Canadian Manufacturing

Appeals court decision exposes GM to billions of dollars in liabilities from ignition switch suits

A ruling by the 2nd U.S. Circuit Court of Appeals in Manhattan allows hundreds of claims regarding GM's handling of its ignition switch problems

July 14, 2016  by Tom Krisher, the Associated Press

Mary Barra, seen here with former CEO Dan Akerson, started with GM as an engineering co-op student in 1980. PHOTO: General Motors Corp.

Mary Barra replaced former CEO Dan Akerson following GM’s ignition switch crisis. PHOTO: General Motors Corp.

DETROIT—A federal appeals court has decided that people injured in crashes caused by faulty General Motors Co. ignition switches can sue the company even if they were hurt before GM’s 2009 bankruptcy filing.

Under terms of the bankruptcy, the company that emerged, referred to as New GM, was indemnified against most claims against the pre-bankruptcy company, or Old GM. Retired U.S. Bankruptcy Judge Robert Gerber ruled in April 2015 that most ignition-switch claimants could not sue New GM for damages.

The July 13 ruling by the 2nd U.S. Circuit Court of Appeals in Manhattan overturns most of that decision and allows hundreds of pre-bankruptcy claims to proceed, including some lawsuits alleging that GM’s actions caused the value of its cars to drop.

Steve Berman, a lead attorney in the loss-of-value cases, said the appeals court ruled the bankruptcy order doesn’t protect New GM from claims that it misrepresented the safety of cars made by pre-bankruptcy GM. The 2nd Circuit Court, he said, determined that Old GM knew that the cars could stall and air bags wouldn’t work, and that those facts should have been revealed during the bankruptcy.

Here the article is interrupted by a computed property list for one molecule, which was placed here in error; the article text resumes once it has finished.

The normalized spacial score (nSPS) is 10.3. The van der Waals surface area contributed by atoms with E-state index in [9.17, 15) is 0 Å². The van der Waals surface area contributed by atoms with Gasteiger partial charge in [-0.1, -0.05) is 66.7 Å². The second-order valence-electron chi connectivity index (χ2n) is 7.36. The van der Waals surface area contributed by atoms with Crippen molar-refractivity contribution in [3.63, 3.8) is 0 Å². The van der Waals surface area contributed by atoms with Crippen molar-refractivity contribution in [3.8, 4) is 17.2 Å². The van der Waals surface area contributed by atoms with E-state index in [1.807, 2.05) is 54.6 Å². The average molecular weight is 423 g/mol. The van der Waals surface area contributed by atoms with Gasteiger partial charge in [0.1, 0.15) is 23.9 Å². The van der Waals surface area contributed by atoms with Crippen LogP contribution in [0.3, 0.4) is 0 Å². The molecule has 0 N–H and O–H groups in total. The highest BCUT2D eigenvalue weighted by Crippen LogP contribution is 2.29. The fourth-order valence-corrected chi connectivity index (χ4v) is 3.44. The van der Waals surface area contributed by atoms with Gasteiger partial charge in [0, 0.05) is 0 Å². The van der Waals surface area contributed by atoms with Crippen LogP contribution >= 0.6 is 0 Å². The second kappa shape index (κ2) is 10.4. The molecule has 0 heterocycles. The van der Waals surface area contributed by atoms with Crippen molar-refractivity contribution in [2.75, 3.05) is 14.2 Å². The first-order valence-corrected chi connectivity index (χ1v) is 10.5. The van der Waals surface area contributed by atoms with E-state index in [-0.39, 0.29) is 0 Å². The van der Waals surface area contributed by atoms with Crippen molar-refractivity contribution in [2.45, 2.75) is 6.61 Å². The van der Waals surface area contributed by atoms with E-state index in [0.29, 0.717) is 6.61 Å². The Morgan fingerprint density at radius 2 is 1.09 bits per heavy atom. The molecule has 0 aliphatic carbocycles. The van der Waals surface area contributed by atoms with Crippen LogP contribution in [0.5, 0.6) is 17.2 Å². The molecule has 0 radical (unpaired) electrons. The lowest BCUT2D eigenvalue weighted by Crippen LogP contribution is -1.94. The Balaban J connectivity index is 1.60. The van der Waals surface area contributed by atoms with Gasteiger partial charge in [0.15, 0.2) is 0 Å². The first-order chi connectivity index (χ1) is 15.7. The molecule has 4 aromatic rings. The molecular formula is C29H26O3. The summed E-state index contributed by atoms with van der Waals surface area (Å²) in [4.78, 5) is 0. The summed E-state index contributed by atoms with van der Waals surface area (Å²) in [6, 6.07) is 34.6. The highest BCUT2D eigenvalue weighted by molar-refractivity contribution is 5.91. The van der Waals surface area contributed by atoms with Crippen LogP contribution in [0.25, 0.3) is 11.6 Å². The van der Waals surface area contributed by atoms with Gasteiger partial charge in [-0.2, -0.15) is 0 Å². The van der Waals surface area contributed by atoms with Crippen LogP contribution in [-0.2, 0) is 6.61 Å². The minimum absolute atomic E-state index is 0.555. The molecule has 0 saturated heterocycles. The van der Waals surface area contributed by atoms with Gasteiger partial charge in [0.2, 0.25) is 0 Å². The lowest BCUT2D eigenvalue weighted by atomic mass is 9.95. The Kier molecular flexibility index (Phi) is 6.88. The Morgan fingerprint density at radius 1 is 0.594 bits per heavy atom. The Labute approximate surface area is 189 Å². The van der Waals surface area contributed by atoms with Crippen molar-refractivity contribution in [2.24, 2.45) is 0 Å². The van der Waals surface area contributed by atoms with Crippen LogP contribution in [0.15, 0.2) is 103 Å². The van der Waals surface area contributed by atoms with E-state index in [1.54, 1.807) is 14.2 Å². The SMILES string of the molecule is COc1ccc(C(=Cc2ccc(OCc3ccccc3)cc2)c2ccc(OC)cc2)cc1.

In its opinion, the appeals court said it is not confident that the deal for New GM to leave bankruptcy protection would have been approved “if Old GM had revealed the ignition switch defect in bankruptcy.”

Robert Hilliard, a lead attorney in the death and injury cases, says GM is now exposed to billions more in liabilities.

“This takes GM from the bottom of the ninth back to the first inning in regards to financial liability for the ignition switch defect,” he said.

GM said it was reviewing the impact of the ruling, which the company said does not decide whether claims are valid. “Many of the claims we face have been brought on behalf of car owners who want to be compensated even though they have not suffered any loss,” a company statement said.

In 2009, Gerber allowed “New GM” to emerge from bankruptcy protection free from liabilities of the company before bankruptcy. But plaintiffs’ lawyers argued that GM misled the court seven years ago because it knew about but failed to disclose the ignition switch problems. The switches, which can slip out of the run position and cause cars to stall unexpectedly, are linked to at least 124 deaths and 275 injuries.

In its ruling, the appeals court said that the desire to move GM through bankruptcy quickly to avoid its collapse was “laudable,” but it doesn’t do away with basic constitutional principles. It took only 40 days for the bankruptcy to end, an unprecedented period at the time.

“Due process applies even in a company’s moment of crisis,” the court wrote.

Hilliard estimated that about 1,000 injury and wrongful death lawsuits were put on hold waiting for the appeals court to rule, including 265 that he filed. General Motors’ filings with securities regulators say there are another 101 U.S. lawsuits pending that allege that GM’s actions caused vehicle values to decline.

The ruling also could affect 399 injury and death cases settled for GM by compensation expert Kenneth Feinberg for a total of $594.5 million. GM says those who settled gave up their legal rights to sue the company, but Hilliard said he will look into whether some of those claims could be reopened in light of the court’s ruling.

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